Throwing a figure like 20,000 per cent around seems absurd. Rarely is anything we use in our normal lives 20,000 per cent more/less/better/worse/whatever than a competing product. Yet, AudioMasons claim their stone speakers are 20,000 per cent greener than other speakers. Seriously?
In addition to desirable resonance qualities, the stone used to make their speakers is apparently highly sustainable. The $US1146, two-way Comet speaker features 7-inch and 1-inch drivers, with a frequency response of 42Hz-20kHz.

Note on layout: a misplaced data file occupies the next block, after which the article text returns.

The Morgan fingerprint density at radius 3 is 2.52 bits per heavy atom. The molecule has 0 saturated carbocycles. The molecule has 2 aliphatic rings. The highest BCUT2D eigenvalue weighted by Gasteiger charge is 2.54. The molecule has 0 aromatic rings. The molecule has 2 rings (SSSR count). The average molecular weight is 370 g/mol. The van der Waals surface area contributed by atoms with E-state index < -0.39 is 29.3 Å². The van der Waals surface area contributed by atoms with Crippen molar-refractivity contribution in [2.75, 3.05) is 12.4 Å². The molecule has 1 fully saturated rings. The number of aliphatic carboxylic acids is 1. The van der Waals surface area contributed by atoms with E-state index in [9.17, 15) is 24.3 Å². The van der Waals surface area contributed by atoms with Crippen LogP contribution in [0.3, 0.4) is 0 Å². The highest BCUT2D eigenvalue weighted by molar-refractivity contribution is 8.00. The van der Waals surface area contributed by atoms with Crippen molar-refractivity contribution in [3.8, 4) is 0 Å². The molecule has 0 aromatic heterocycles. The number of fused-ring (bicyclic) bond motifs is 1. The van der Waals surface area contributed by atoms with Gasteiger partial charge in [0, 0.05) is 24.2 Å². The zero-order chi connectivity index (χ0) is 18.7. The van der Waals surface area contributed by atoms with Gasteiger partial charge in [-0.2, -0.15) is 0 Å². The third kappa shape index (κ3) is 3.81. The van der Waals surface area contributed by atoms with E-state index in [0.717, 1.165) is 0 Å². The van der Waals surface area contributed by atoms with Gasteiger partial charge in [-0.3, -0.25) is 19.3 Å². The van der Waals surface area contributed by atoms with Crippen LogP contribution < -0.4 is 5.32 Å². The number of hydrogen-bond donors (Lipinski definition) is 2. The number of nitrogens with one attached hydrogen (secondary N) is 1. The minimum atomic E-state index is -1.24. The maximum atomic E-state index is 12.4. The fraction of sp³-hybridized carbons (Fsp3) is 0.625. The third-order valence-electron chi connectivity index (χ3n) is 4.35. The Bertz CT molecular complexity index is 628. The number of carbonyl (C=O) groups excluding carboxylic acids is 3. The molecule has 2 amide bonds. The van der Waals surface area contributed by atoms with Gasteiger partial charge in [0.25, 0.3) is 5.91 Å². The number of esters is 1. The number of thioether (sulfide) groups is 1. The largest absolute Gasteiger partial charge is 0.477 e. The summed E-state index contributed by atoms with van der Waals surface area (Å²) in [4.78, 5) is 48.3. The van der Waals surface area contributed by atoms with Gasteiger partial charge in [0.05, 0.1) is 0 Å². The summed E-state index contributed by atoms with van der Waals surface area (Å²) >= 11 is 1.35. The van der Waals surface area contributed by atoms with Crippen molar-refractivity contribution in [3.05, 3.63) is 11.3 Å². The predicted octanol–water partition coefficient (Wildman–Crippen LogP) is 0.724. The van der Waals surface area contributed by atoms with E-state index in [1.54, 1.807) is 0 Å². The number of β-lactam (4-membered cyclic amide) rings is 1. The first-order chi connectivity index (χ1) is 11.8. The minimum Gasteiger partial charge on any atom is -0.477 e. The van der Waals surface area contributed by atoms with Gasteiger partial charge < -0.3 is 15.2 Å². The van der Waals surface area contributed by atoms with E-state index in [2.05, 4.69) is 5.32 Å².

But Treehugger's Lloyd Alter isn't so sold on that idea. First, he points out that their touting of LEED qualification is strage: that's generally for buildings and structures as opposed to consumer products. Secondly, the 20,000 per cent figure comes primarilyfrom comparing the stone encasements of their speakers to a speaker whose enclosure is cast from virgin aluminium (though they also calculate the energy saved as well). And sure, there are aluminum-encased speakers, but I wouldn't call them the de facto standard of audio gear. And lastly, Alter points out that the process of cutting and shaping stone isn't all that green. The claim to eco-supremacy appears to be hype more than anything else. [AudioMasons via TreeHugger]